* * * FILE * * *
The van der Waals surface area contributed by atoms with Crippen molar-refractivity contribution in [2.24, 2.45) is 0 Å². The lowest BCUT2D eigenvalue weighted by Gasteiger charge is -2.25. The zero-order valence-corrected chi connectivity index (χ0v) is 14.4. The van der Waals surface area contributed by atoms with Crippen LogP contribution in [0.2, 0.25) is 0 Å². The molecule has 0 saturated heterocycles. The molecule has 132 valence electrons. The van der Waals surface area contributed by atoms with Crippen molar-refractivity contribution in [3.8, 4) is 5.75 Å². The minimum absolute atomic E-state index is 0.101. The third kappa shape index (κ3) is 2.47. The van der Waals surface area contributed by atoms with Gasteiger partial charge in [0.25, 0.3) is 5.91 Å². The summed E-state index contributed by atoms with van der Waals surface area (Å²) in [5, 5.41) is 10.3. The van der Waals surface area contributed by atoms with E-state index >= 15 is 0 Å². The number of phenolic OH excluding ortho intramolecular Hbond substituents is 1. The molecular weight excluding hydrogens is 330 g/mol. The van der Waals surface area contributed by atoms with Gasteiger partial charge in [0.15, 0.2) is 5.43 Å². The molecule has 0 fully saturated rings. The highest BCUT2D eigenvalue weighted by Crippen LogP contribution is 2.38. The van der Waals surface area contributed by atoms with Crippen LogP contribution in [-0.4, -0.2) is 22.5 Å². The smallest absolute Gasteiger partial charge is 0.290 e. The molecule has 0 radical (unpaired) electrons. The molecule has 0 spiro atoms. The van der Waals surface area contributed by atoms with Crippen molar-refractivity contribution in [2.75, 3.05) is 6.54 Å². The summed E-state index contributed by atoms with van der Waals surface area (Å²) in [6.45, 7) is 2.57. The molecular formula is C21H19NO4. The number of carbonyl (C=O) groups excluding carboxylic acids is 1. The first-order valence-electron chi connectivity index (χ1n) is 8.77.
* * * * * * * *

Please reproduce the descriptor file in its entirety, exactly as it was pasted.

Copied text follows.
The van der Waals surface area contributed by atoms with Crippen molar-refractivity contribution in [2.24, 2.45) is 0 Å². The lowest BCUT2D eigenvalue weighted by Gasteiger charge is -2.25. The zero-order valence-corrected chi connectivity index (χ0v) is 14.4. The van der Waals surface area contributed by atoms with Crippen LogP contribution in [0.2, 0.25) is 0 Å². The molecule has 0 saturated heterocycles. The molecule has 132 valence electrons. The van der Waals surface area contributed by atoms with Crippen molar-refractivity contribution in [3.8, 4) is 5.75 Å². The minimum absolute atomic E-state index is 0.101. The third kappa shape index (κ3) is 2.47. The van der Waals surface area contributed by atoms with Gasteiger partial charge in [0.25, 0.3) is 5.91 Å². The summed E-state index contributed by atoms with van der Waals surface area (Å²) in [5, 5.41) is 10.3. The van der Waals surface area contributed by atoms with E-state index >= 15 is 0 Å². The number of phenolic OH excluding ortho intramolecular Hbond substituents is 1. The molecular weight excluding hydrogens is 330 g/mol. The van der Waals surface area contributed by atoms with Gasteiger partial charge in [0.15, 0.2) is 5.43 Å². The molecule has 0 fully saturated rings. The highest BCUT2D eigenvalue weighted by Crippen LogP contribution is 2.38. The van der Waals surface area contributed by atoms with Crippen LogP contribution in [-0.4, -0.2) is 22.5 Å². The smallest absolute Gasteiger partial charge is 0.290 e. The molecule has 0 radical (unpaired) electrons. The molecule has 0 spiro atoms. The van der Waals surface area contributed by atoms with Crippen molar-refractivity contribution in [2.75, 3.05) is 6.54 Å². The summed E-state index contributed by atoms with van der Waals surface area (Å²) in [6.45, 7) is 2.57. The molecular formula is C21H19NO4. The number of carbonyl (C=O) groups excluding carboxylic acids is 1. The first-order valence-electron chi connectivity index (χ1n) is 8.77.